Maryland Violent Death Reporting System (MVDRS): Using Data to Tell Victims’ Stories
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Maryland Violent Death Reporting System (MVDRS): Using Data to Tell Victims’ Stories. Thomas Manion, M.A. Project Coordinator, MVDRS Maryland Department of Health and Mental Hygiene. A “National” System for Violence Prevention. 2002 – Centers for Disease Control and Prevention

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Maryland Violent Death Reporting System (MVDRS): Using Data to Tell Victims’ Stories

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Maryland Violent Death Reporting System (MVDRS): Using Data to Tell Victims’ Stories

Thomas Manion, M.A.

Project Coordinator, MVDRS

Maryland Department of Health and Mental Hygiene


A “National” System for Violence Prevention

  • 2002 – Centers for Disease Control and Prevention

    • Public health approach to violence prevention

    • National system with state-level components

    • Five states funded initially (including Maryland)


Currently Funded States


Maryland’s System:

MVDRS

  • Maryland Department of Health and Mental Hygiene

  • First Data Collection Year: 2003

  • Data available through 2010


MVDRS Mission:

1.Maintain detailed body of information on Maryland violent deaths

2.Promote greater scientific understanding of violence

3.Encourage the development of effective violent death prevention and intervention strategies


What constitutes a

violent death?

“A death resulting from the intentional use of physical force or power* against oneself, another person, or group.”

*Includes poisons/drugs


Manners of Death

Evaluated

  • Homicide

  • Suicide

  • Death of Undetermined Intent

  • Accidental (ONLY if firearm-related)

As ruled by the Office of the Chief Medical Examiner for Maryland


Where does our data

come from?

Medical Examiner Reports (OCME)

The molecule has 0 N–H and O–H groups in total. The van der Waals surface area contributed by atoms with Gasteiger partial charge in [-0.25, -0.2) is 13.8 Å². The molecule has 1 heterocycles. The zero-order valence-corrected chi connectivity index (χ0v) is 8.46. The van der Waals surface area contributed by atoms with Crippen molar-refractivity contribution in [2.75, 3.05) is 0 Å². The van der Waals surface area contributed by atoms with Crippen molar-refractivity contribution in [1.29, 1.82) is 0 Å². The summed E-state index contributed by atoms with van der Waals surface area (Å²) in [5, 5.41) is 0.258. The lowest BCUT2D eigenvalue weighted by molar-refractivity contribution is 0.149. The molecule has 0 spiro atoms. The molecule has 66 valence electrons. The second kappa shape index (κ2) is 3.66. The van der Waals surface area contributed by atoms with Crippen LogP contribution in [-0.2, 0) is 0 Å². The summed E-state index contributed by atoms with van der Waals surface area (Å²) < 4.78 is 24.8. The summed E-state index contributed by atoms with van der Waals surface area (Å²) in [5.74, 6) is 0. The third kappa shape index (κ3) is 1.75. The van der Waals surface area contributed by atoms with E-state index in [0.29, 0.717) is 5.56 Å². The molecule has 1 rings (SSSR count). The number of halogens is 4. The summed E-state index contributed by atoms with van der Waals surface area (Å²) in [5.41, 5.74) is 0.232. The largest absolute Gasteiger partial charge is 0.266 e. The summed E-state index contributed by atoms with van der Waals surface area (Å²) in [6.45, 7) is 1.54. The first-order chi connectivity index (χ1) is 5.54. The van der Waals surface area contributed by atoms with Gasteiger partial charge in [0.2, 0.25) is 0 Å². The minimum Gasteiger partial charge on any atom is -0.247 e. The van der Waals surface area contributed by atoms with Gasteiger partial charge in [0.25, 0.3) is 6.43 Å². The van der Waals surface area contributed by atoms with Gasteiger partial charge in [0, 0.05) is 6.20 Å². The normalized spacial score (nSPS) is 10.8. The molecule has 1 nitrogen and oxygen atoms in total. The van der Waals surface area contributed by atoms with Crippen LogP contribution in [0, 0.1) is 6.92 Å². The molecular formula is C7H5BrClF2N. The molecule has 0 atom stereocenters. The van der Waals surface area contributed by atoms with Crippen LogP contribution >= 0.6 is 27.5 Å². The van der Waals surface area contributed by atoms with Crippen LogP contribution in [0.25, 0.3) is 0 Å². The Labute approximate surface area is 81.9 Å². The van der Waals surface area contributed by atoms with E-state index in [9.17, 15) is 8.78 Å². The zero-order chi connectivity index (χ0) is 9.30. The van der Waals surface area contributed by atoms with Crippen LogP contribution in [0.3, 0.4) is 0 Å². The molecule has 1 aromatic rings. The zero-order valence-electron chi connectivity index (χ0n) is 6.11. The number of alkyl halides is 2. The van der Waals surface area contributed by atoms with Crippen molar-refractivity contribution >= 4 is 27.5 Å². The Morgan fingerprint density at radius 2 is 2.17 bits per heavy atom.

Death Certificates (MD Vital Statistics)

MVDRS

Police Reports (State and Local Law Enforcement)


Data Collected

  • Victim/Suspect demographics

  • Victim/Suspect relationship (if applicable)

  • Victim’s marital status, education, current occupation

  • Time, date, location of injury

  • Weapon and wound details

  • Toxicology

  • Precipitating Circumstances

  • Narratives

MVDRS

Database


What sets MVDRS data apart?

  • Unprecedented level of detail

  • Precipitating circumstances

  • In-depth narratives


Our Philosophy on

Violent Death

1.) Every victim has a story

2.) Prevention should be grounded in scientific research


Stories

Data

Trends

Prevention


Limitations

  • NO data on Maryland residents injured out of state

  • Data Collection Timeline

    • 1-2 year lag between death and inclusion in MVDRS


MVDRS Data Highlights*

2010

*All rates are crude

rates per 100,000

population


Violent Death Overview

1,427 violent deaths = 24.7 per 100,000

  • Male rate (39) more than triple the female rate (11.3)

  • Age 25-29 had the highest age-specific rate (44.5)


Manner of Death


Homicide Overview

389 deaths = 6.7 per 100,000

  • Nearly half of victims were Baltimore residents

  • Nearly 80% of homicide victims were black

  • Most common location of injury was a street/sidewalk/alley (40.6%)


Homicide: Residential County


Homicide: Cause of Death


Homicide : Circumstantial Data

Most common precipitating circumstances:

  • Argument/Conflict

  • Precipitated by another crime

  • Drug involvement

  • Intimate partner violence


Suicide Overview

481 deaths = 8.3 per 100,000

  • Age groups with the highest rates were 45-54 (13.7), 75-84 (11.2) and 55-64 (11.2)

  • Harford County had the highest suicide rate (11.4)

  • Veterans accounted for nearly 18% of suicides (all males)


Suicide: Injury Location


Suicide: Cause of Death


Suicide: Circumstantial Data

Most common precipitating circumstances:

  • Current mental health diagnosis

  • Disclosed intent/suicidal ideations

  • Intimate partner problem

  • Physical health problem

  • Job problem

  • Financial problem


Suicide: Circumstantial Data

  • Only 55% of victims with a current mental health diagnosis were currently being treated

  • Female victims were significantly more likely than males to have a history of suicide attempts (37.8% vs 18.6%)

  • 35.7% of victims left a suicide note


Recent Publication

  • Suicidology Online, vol. 3, pp. 131-137

  • Comparison of Maryland suicide deaths by victim age

  • Cumulative data 2003-2009


Recent Publication

Four Age Groups:

  • Youth (19 and younger)

  • Young Adult (20-34)

  • Middle Aged (35-64)

  • Elder (65 and older)


Conclusions

  • MVDRS as a source of violent death data

    • Circumstances, special populations

  • Focused prevention efforts

    • By Age?


  • Thomas Manion

    Project Coordinator

    Maryland Violent Death Reporting System

    Maryland Department of Health and Mental Hygiene

    Thomas.Manion@maryland.gov

    410-767-5744


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